In Good Harmony The Board/Designer Relationship

Good communication is key to making any relationship work—married or dating couple, parent and child, sibling to sibling, and best friend forever friendships. In the co-op and condo world, boards also have relationships—with vendors, designers, contractors, residents, and managers, just to name a few.

Good communication is just as key to making those relationships successful. How important? Consider this: a board wants to renovate their lobby, or redesign their community room and needs to work with a design professional to get the job done. It’s vital for board members to communicate their goals and wishes effectively to the design professional hired to execute the job. If they don‘t, the board will be left with an exasperated, frustrated designer or architect, animosity amongst the board and a project that satisfies no one.

There is good news though: the designers interviewed for this article have not experienced working with an uncommunicative, divided or “nightmare” board. Instead, almost all of our sources said that they’ve been very lucky. The boards they have worked with have done a fine job organizing—and agreeing on—their ideas before bringing in a professional and getting their needs and wants across in a positive manner.

But of course, it’s Murphy’s Law that says, “Anything that can go wrong will go wrong” and there will be boards that don’t communicate quite so nicely. Karen Fisher, president of Design Previews in Manhattan, says that it’s inevitable that some boards are going to be in conflict. “Someone doesn’t want to do something that someone else does, or it comes out that they really didn’t have the money for something they wanted to do,” says Fisher.

Know Your Client

When you start dating, you move slowly and get to know the person you’re with. Board and designer relationships really aren’t all that different. The board reviews the designer’s sketches and ideas and the designer gets to know the board members. Hopefully it’s a good match on both ends and the designer will take on the project.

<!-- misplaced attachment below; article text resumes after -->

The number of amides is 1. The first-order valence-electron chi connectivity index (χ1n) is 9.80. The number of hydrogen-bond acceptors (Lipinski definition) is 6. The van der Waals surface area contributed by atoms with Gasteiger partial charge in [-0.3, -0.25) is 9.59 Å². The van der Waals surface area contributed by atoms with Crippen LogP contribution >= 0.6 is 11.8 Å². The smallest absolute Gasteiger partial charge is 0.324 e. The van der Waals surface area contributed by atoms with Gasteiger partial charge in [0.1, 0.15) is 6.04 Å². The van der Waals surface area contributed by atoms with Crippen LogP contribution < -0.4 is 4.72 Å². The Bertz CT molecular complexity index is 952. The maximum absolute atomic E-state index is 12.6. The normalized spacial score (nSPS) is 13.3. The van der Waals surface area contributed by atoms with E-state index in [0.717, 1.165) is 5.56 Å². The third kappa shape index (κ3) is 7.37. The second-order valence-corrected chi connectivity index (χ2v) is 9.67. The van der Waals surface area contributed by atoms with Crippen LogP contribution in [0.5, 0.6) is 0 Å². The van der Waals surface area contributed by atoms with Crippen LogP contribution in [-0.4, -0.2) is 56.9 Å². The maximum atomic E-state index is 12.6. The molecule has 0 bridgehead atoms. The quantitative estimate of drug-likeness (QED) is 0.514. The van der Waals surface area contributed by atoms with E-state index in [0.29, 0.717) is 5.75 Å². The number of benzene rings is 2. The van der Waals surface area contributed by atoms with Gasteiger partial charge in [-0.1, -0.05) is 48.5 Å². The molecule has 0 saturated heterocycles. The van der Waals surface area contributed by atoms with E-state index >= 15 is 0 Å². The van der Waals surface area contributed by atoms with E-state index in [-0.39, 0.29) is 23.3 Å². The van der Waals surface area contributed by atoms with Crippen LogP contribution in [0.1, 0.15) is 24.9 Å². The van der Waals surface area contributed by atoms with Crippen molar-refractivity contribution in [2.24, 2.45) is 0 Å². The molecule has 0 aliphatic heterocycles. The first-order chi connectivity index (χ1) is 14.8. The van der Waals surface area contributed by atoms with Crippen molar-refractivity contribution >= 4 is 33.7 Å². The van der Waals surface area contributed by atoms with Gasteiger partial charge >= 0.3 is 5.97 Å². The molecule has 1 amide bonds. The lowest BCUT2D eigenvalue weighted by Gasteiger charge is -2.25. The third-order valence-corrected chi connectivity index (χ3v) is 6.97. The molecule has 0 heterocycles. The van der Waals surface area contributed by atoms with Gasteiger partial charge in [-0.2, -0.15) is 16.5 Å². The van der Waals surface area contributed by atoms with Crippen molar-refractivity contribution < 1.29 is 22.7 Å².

“We invest a significant amount of time getting to know the prospective client and demonstrating who we are and how we will interact with them,” says Joel M. Ergas, FASID, of Forbes-Ergas Design Associations, Inc., in Manhattan. “We share our thoughts and major concepts with them. Our guiding principle in accepting a project is that there are three criteria that must be met: First, there must be a basic agreement as to design approach. Second, there needs to be an agreement on a realistic budget to achieve the design objectives. Third, there needs to be an agreed-upon window of time to achieve the final results.”

That being said, Ergas explains that a common point of conflict in the board/designer relationship is impatience on the part of the board. “They do not understand that design is a process that should not be underestimated and that sufficient time must be allowed for that process to develop and mature,” he says.

On the flip-side, taking too much time to analyze can hinder the project as well. “Indecision and over-analyzing leads to the waste of time and energy on the part of the designer and the client,” says Ergas.

Every relationship needs balance. How many times have you heard about the girlfriend who dumps her gal pals when a new guy comes along? Or about a couple in which one person makes all the decisions without consulting their significant other? Relationships are about balance—and in this case, both sides need to be kept informed on what the other side is doing.

Managing Smarter

In addition, decisions need to be made on a timely basis. Once a project is decided on, designers and architects do not wish to be involved with any personal conflicts, or political brouhaha, among board members. Co-op and condo boards often are too controlling, says Avril Korman of Manhattan-based Damned Good Design. “The smaller the pond, the bigger the fish look. They can be consumed by their own personal power struggles, to the detriment of any project. They’re too busy fighting amongst themselves and jockeying for influence and power to pay attention to the project that’s on the table.”